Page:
Pension advance company settles with Virginia Attorney General over high-interest loans targeting veterans and retirees
On November 15, the Virginia Attorney General announced a $51.7 million settlement with a pension advance company, its owner, and related entities (defendants) to resolve allegations concerning allegedly illegal, high-interest loans made to more than 1,000 Virginia veterans and retirees in violation of the Virginia Consumer Protection Act (VCPA). According to the Attorney General’s complaint, the defendants allegedly “disguised [the] illegal, high interest loans as ‘pension sales’ that could provide Virginia pension holders with a quick lump sum of cash,” and seemingly concentrated the sales in two Virginia areas where a large number of retired veterans and civil servants reside. Following the lawsuit, the defendants shut down lending operations in Virginia and around the country. Under a permanent injunction and final judgment, the court—which declared the defendants’ agreements to be “usurious and illegal”—ordered the defendants to: (i) provide over $20 million in borrower debt forgiveness; (ii) pay a $31.7 million civil money penalty; (iii) pay $414,473 in restitution; (iv) pay $198,000 for costs and attorneys’ fees; and (v) agree to injunctive relief to prevent further violations of the VCPA.
On September 28, as part of Operation Game of Loans, a coordinated effort between the FTC and state law enforcement, the FTC announced settlements with several individuals and their associated companies (defendants), accused of violating the FTC Act and the Telemarketing Sales Rule when marketing and selling student debt relief services. According to the FTC, the defendants, among other claims: allegedly (i) misrepresented to consumers that they were affiliated with the Department of Education or a borrower’s loan servicer; (ii) claimed that consumers who paid an up-front fee—as much as $1,000 according to the FTC’s complaint—would qualify for or be approved to receive permanently reduced monthly payments or have their student loans forgiven or discharged; and (iii) engaged in deceptive advertising practices through social media, falsely claiming they could qualify, establish eligibility for, approve, or enroll consumers in loan forgiveness programs.
Under the terms of the settlements, the defendants are permanently banned from advertising, marketing, promoting, offering for sale, or selling any type of debt relief products or services—or from assisting others to do the same. The defendants also are prohibited from making misrepresentations related to financial products and services. Combined, the settlements total more than $19 million in monetary judgments, all of which have been partially suspended due to the defendants’ inability to pay the entire amount of their respective judgments. The more than $5 million in unsuspended amounts may be used for equitable relief, including consumer redress.
On September 20, the New York Attorney General announced a lawsuit against nine student loan debt relief companies, along with their financing company, and two individuals (collectively, “defendants”), alleging that the defendants fraudulently, deceptively, and illegally marketed, sold, and financed student debt relief services to consumers nationwide. Among other things, the complaint alleges that the defendants (i) sent direct mail solicitations to consumers that deceptively appeared to be from a governmental agency or an entity affiliated with a government agency; (ii) misrepresented that they would apply fees paid by borrowers to student loan balances; (iii) charged consumers over $1,000 for services that were available for free; (iv) requested upfront payments in violation of federal and state credit repair and debt relief laws; (v) charged usurious interest rates; and (vi) provided consumers with “incomplete and harmful advice,” such as counseling borrowers to consolidate federal student loans without explaining that in certain circumstances borrowers could “lose months or years of loan payments they had already made that would qualify toward forgiveness of their loans under the Public Service Loan Forgiveness Program.” The New York Attorney General maintains that these practices violated several federal and state consumer protection statutes, including the Telemarketing Sales Rule, New York General Business Law, the state’s usury cap on interest rates as covered by New York Banking Law and New York General Obligations Law, disclosure requirements under the Truth in Lending Act, and the Federal Credit Repair Organization Act.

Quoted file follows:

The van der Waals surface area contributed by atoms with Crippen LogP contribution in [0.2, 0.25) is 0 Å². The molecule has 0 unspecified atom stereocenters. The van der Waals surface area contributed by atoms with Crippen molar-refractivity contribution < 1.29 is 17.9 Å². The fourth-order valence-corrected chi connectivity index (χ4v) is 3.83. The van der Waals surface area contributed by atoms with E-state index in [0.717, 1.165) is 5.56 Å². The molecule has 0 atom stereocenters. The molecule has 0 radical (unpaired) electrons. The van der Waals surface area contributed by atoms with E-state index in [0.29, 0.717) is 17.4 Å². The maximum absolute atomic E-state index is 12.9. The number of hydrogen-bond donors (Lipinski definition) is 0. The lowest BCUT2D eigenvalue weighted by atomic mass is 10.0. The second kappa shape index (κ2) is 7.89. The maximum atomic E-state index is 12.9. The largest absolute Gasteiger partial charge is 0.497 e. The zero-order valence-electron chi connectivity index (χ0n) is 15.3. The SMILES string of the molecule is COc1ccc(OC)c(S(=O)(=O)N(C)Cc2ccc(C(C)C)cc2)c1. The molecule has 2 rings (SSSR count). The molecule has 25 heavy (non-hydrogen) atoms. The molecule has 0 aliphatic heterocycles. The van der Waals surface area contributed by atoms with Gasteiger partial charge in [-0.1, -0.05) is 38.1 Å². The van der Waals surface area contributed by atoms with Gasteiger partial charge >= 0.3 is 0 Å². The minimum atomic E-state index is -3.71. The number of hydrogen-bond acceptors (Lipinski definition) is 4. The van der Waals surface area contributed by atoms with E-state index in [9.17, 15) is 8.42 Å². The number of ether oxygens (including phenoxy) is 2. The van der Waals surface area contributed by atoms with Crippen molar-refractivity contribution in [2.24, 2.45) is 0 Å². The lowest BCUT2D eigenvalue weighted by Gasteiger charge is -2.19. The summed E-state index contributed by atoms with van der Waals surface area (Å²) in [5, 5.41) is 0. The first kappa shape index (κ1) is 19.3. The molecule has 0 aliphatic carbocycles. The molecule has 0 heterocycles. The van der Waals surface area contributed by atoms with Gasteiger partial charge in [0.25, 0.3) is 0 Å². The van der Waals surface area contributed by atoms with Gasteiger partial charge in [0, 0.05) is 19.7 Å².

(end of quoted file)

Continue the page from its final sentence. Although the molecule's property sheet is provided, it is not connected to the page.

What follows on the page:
On June 7, the FTC announced a settlement with an individual who allegedly operated a mortgage relief scheme, which charged distressed homeowners thousands in upfront fees while falsely promising foreclosure prevention or payment modifications. According to the FTC, the defendant, operating through multiple company names, falsely suggested the businesses were endorsed by the federal government and encouraged consumers not to communicate with their mortgage company and to stop making monthly mortgage payments. The settlement order imposes a judgment of more than $15.5 million but suspends the judgment due to the individual’s inability to pay. The settlement prohibits the individual from, among other things, (i) advertising, marketing, promoting, offering, or selling debt relief services or products; and (ii) misrepresenting, or assisting others in misrepresenting information relating to the offering of financial products and services. Additionally, the settlement bars the individual from disclosing or benefitting from the information collected from the consumers through the business operations.